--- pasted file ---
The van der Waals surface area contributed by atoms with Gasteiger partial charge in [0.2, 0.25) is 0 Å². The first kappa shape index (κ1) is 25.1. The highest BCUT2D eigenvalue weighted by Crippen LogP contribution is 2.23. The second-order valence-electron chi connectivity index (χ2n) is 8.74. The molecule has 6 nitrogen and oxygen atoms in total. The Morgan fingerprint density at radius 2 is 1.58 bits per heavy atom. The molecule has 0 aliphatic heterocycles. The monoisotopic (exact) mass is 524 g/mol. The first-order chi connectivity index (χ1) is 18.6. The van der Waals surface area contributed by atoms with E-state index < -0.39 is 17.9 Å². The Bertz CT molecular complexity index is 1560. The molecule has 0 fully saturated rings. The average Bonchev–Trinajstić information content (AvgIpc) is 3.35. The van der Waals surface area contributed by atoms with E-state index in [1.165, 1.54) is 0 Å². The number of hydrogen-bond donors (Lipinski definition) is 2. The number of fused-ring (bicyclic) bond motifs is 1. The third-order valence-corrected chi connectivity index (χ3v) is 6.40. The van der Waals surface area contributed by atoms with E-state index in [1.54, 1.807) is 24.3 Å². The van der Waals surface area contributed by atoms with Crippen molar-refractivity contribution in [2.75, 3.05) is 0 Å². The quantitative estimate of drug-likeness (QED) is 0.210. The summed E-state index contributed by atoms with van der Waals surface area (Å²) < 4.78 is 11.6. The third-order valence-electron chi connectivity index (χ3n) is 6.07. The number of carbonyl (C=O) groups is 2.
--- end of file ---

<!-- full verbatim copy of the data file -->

The van der Waals surface area contributed by atoms with Gasteiger partial charge in [0.2, 0.25) is 0 Å². The first kappa shape index (κ1) is 25.1. The highest BCUT2D eigenvalue weighted by Crippen LogP contribution is 2.23. The second-order valence-electron chi connectivity index (χ2n) is 8.74. The molecule has 6 nitrogen and oxygen atoms in total. The Morgan fingerprint density at radius 2 is 1.58 bits per heavy atom. The molecule has 0 aliphatic heterocycles. The monoisotopic (exact) mass is 524 g/mol. The first-order chi connectivity index (χ1) is 18.6. The van der Waals surface area contributed by atoms with E-state index < -0.39 is 17.9 Å². The Bertz CT molecular complexity index is 1560. The molecule has 0 fully saturated rings. The average Bonchev–Trinajstić information content (AvgIpc) is 3.35. The van der Waals surface area contributed by atoms with E-state index in [1.165, 1.54) is 0 Å². The number of hydrogen-bond donors (Lipinski definition) is 2. The number of fused-ring (bicyclic) bond motifs is 1. The third-order valence-corrected chi connectivity index (χ3v) is 6.40. The van der Waals surface area contributed by atoms with E-state index in [1.54, 1.807) is 24.3 Å². The van der Waals surface area contributed by atoms with Crippen molar-refractivity contribution in [2.75, 3.05) is 0 Å². The quantitative estimate of drug-likeness (QED) is 0.210. The summed E-state index contributed by atoms with van der Waals surface area (Å²) < 4.78 is 11.6. The third-order valence-electron chi connectivity index (χ3n) is 6.07. The number of carbonyl (C=O) groups is 2.